I'm not much of an eBayer and I've never used Craigslist, but I do know about the on-going feud between the two companies. eBay has always been interested in acquiring Craigslist, only to be rebuffed by the company founder. I actually admire Craig Newmark for his way of running his business and his lackadaisical attitude towards money. Also I love the fact that despite Craigslist's 90-ish style (no flashy Web 2.0 or RIA stuff) it still manages to attract millions of users. That's a testimony to its effectiveness through simplicity.

So now with eBay entering the online classifieds market, with a minimalist site, it remains to be seen whether it can unseat the uber-popular Craigslist. It's not an impossible task for the well-heeled eBay, but it'll be a long and hard battle with no guarantees of success.

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Yahoo Publisher Network Ends

by @ 10:11 pm
Filed under: google,marketing,web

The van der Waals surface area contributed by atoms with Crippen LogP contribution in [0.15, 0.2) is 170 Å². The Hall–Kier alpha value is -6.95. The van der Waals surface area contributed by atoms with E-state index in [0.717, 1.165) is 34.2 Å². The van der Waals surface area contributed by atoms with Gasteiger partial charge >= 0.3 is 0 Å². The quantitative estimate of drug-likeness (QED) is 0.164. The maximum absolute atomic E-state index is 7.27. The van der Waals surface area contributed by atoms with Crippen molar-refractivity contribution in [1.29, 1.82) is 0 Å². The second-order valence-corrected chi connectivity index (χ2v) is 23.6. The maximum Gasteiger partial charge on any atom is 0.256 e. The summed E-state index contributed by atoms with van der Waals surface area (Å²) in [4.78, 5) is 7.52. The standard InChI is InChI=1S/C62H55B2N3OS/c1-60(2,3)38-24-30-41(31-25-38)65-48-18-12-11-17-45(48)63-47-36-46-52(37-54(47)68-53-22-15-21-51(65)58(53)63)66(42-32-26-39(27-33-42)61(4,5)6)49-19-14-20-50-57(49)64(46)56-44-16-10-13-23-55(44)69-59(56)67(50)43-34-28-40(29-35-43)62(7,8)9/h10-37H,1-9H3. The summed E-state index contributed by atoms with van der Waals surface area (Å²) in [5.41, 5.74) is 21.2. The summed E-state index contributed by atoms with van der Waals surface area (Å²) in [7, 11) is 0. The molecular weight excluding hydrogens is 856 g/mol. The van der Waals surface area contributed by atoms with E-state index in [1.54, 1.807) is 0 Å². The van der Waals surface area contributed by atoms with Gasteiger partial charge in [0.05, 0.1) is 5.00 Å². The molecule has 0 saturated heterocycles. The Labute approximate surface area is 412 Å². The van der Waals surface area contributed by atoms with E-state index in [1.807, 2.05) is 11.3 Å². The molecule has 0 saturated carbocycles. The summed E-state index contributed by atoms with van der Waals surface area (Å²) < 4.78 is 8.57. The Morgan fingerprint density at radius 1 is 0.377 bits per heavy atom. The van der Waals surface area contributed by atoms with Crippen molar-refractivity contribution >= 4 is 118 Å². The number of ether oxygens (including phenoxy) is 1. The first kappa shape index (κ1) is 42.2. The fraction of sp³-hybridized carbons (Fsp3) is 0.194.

Can't say I was surprised when today I received an email from Yahoo announcing the end of the Yahoo Publisher Network (YPN). Yahoo introduced YPN a few years ago as a competitive product to Google Adsense. Those are the text and graphic banners you see on many sites (including this page) with a small type "Ads by Google".

The reaction to YPN was initially mixed. Some sites even claimed better earnings with YPN, ditching Adsense. YPN was also a good alternative for sites that found themselves banned from Adsense because of certain rules or abuse. Apparently YPN was more forgiving. I did try YPN on this site for a couple of months but in the end returned to Adsense. Yahoo just couldn't compete with the relevancy power and thus the earning potential of Google's platform.

A couple of years ago Yahoo did embark on an ambitious project, dubbed Panama, to revamp and strengthen its advertising platform, but obviously the results weren't as favorable as they had hoped.